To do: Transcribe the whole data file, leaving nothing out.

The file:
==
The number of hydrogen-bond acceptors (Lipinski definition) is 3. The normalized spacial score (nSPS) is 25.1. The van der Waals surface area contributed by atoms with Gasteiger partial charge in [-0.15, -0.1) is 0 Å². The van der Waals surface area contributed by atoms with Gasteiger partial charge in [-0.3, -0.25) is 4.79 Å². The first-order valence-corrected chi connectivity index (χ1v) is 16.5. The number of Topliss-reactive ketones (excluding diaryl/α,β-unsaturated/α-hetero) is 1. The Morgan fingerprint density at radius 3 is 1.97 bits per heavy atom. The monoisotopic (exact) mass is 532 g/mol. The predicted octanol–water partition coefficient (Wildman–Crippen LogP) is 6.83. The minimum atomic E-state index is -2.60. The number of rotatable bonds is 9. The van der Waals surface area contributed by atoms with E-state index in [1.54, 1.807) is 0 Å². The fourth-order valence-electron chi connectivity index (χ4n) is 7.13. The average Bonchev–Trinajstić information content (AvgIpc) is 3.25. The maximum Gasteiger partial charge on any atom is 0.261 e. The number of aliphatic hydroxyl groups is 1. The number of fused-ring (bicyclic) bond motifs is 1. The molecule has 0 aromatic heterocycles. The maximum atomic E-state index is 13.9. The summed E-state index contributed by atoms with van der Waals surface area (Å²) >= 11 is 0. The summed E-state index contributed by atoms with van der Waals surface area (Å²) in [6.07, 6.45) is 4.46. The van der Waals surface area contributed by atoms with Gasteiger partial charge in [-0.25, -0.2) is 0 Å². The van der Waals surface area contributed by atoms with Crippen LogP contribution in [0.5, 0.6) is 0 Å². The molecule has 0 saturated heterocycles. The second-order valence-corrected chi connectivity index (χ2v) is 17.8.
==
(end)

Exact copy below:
The number of hydrogen-bond acceptors (Lipinski definition) is 3. The normalized spacial score (nSPS) is 25.1. The van der Waals surface area contributed by atoms with Gasteiger partial charge in [-0.15, -0.1) is 0 Å². The van der Waals surface area contributed by atoms with Gasteiger partial charge in [-0.3, -0.25) is 4.79 Å². The first-order valence-corrected chi connectivity index (χ1v) is 16.5. The number of Topliss-reactive ketones (excluding diaryl/α,β-unsaturated/α-hetero) is 1. The Morgan fingerprint density at radius 3 is 1.97 bits per heavy atom. The monoisotopic (exact) mass is 532 g/mol. The predicted octanol–water partition coefficient (Wildman–Crippen LogP) is 6.83. The minimum atomic E-state index is -2.60. The number of rotatable bonds is 9. The van der Waals surface area contributed by atoms with E-state index in [1.54, 1.807) is 0 Å². The fourth-order valence-electron chi connectivity index (χ4n) is 7.13. The average Bonchev–Trinajstić information content (AvgIpc) is 3.25. The maximum Gasteiger partial charge on any atom is 0.261 e. The number of aliphatic hydroxyl groups is 1. The number of fused-ring (bicyclic) bond motifs is 1. The molecule has 0 aromatic heterocycles. The maximum atomic E-state index is 13.9. The summed E-state index contributed by atoms with van der Waals surface area (Å²) >= 11 is 0. The summed E-state index contributed by atoms with van der Waals surface area (Å²) in [6.07, 6.45) is 4.46. The van der Waals surface area contributed by atoms with Gasteiger partial charge in [-0.25, -0.2) is 0 Å². The van der Waals surface area contributed by atoms with Crippen LogP contribution in [0.5, 0.6) is 0 Å². The molecule has 0 saturated heterocycles. The second-order valence-corrected chi connectivity index (χ2v) is 17.8.